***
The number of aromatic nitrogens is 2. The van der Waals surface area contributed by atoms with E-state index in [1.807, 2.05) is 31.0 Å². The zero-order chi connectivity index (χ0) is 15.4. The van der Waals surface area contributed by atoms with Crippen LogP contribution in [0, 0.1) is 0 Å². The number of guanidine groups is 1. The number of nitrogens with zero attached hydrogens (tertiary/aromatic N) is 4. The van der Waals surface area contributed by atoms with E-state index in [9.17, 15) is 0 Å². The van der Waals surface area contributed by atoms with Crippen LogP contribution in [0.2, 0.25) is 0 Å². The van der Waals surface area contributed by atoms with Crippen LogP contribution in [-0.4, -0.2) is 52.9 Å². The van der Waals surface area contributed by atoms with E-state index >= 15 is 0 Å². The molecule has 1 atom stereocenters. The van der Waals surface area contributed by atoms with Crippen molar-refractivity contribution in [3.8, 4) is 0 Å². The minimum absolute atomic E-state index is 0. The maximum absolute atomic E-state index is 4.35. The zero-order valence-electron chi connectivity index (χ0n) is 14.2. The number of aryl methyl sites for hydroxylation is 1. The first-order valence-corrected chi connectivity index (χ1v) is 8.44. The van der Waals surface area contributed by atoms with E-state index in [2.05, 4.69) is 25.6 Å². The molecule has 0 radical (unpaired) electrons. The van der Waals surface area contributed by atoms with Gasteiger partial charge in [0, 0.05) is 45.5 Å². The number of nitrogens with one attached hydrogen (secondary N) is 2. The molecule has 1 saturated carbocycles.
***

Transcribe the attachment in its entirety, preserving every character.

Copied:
The number of aromatic nitrogens is 2. The van der Waals surface area contributed by atoms with E-state index in [1.807, 2.05) is 31.0 Å². The zero-order chi connectivity index (χ0) is 15.4. The van der Waals surface area contributed by atoms with Crippen LogP contribution in [0, 0.1) is 0 Å². The number of guanidine groups is 1. The number of nitrogens with zero attached hydrogens (tertiary/aromatic N) is 4. The van der Waals surface area contributed by atoms with E-state index in [9.17, 15) is 0 Å². The van der Waals surface area contributed by atoms with Crippen LogP contribution in [0.2, 0.25) is 0 Å². The van der Waals surface area contributed by atoms with Crippen LogP contribution in [-0.4, -0.2) is 52.9 Å². The van der Waals surface area contributed by atoms with E-state index >= 15 is 0 Å². The molecule has 1 atom stereocenters. The van der Waals surface area contributed by atoms with Crippen molar-refractivity contribution in [3.8, 4) is 0 Å². The minimum absolute atomic E-state index is 0. The maximum absolute atomic E-state index is 4.35. The zero-order valence-electron chi connectivity index (χ0n) is 14.2. The number of aryl methyl sites for hydroxylation is 1. The first-order valence-corrected chi connectivity index (χ1v) is 8.44. The van der Waals surface area contributed by atoms with E-state index in [2.05, 4.69) is 25.6 Å². The molecule has 0 radical (unpaired) electrons. The van der Waals surface area contributed by atoms with Gasteiger partial charge in [0, 0.05) is 45.5 Å². The number of nitrogens with one attached hydrogen (secondary N) is 2. The molecule has 1 saturated carbocycles.